In Lisk, the state of accounts is updated by transactions included in a block. Every account can issue a transaction, with the corresponding signature and data. Similar transactions are grouped together into one module. Apart from the module-specific account properties, a module defines the validation and execution logic for every transaction contained within that module. The Lisk protocol contains four default modules, Token, Sequence, Keys, and DPoS, which contain the six transactions shown in the table below.

Transaction Module Purpose

token transfer


Transmit funds to another Lisk account

delegate registration


Register a delegate for the account

delegate vote


Submit or remove vote(s) for delegates

token unlock


Unlock locked tokens

multisignature group registration


Register a multisignature group for the account

delegate misbehavior report


Report a misbehavior of a delegate

Transaction properties


Every transaction object in the Lisk protocol has a common set of properties. These properties are shown in the subsection below.


An integer identifying the module the transaction belongs to.


An integer identifying the specific asset for the transaction in the module.


An integer that accounts for the number of transactions from the sender account. For a transaction to be valid, this integer has to be equal to the nonce stored in the sender account. If due to network congestion, a transaction was not included in a block because its fee was too low, a user can broadcast a new transaction using the same nonce value but with a higher fee. Once one of the two transactions is included in the blockchain, the other one becomes invalid as the nonce has already been used.


The fee to be spent by the transaction. This fee has to be equal or greater than a minimum value for the transaction to be valid. The minimum value is calculated as the size of the transaction object multiplied by a constant, minFeePerByte, given by the protocol. The value of minFeePerByte is 1000 (10-5 LSK/byte in Lisk Mainnet). Note that for delegate registration transactions there is an extra summand of 109 (10 LSK in Lisk Mainnet) added to the minimum fee to account for the name space used by this transaction.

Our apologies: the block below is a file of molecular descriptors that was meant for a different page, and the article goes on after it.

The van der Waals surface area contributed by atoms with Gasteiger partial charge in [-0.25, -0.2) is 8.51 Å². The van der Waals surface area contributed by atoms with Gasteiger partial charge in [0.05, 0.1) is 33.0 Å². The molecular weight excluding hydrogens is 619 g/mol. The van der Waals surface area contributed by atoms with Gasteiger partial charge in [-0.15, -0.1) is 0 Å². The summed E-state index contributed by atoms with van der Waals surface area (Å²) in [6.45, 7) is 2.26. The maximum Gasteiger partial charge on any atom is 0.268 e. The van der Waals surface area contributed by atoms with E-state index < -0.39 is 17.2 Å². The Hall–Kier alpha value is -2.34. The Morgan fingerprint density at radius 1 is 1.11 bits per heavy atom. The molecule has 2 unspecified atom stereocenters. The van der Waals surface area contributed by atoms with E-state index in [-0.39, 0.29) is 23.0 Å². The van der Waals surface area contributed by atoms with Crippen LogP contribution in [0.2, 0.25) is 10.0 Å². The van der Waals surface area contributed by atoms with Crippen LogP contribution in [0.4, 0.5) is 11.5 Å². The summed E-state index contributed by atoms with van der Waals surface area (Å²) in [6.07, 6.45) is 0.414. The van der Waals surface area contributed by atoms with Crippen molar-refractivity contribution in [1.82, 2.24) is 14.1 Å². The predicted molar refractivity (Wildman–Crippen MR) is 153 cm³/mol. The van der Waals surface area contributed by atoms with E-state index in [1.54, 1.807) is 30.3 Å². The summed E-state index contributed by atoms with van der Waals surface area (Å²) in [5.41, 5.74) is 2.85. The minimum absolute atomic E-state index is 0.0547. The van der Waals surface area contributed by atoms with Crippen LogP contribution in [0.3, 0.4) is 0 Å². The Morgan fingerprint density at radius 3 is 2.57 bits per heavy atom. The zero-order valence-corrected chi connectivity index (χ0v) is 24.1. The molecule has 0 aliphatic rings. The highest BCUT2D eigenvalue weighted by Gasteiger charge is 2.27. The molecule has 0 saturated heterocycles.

For example, in Lisk Mainnet, for a token transfer transaction with a size of 133 bytes, the minimum fee is 10-5 LSK/byte × 133 bytes = 0.00133 LSK. In the case of delegate registration transaction with a size of 124 bytes, the minimum fee of the transaction is 10 LSK + 10-5 LSK/byte × 124 bytes = 10.00124 LSK.

This required minimum fee paid by every transaction is burned, in other words, it is not assigned to any account balance. The remaining fee on top of this is assigned to the delegate forging the block in which the transaction is included. This implies that under normal circumstances delegates give priority to transactions with higher remaining fees.


The public key of the account issuing the transaction. Note that this public key does not necessarily sign the transaction. For simplicity, the account issuing the transaction is called the sender account in this document. The senderPublicKey is used to compute the address under which the sender account information is stored.


This property contains the data specific to the type of the transaction. Every pair of values (moduleID,assetID) must uniquely correspond to one asset schema defined in the respective module, which defines how to deserialize the bytes provided in the transaction asset. The section Transactions below contains the asset schemas and a description of the general execution logic for the default transactions listed above.


An array with the signatures of the transaction. If the account associated to senderPublicKey does not have the keys property, the object containing the six properties, moduleID, assetID, nonce, fee, senderPublicKey, and asset, has to be signed by the private key corresponding to the senderPublicKey. Otherwise, the signing process has to be repeated for each of the private keys associated with an applicable set of public keys specified in the keys property of the account. In the Appendix section more details about the signing process are given.

Transaction ID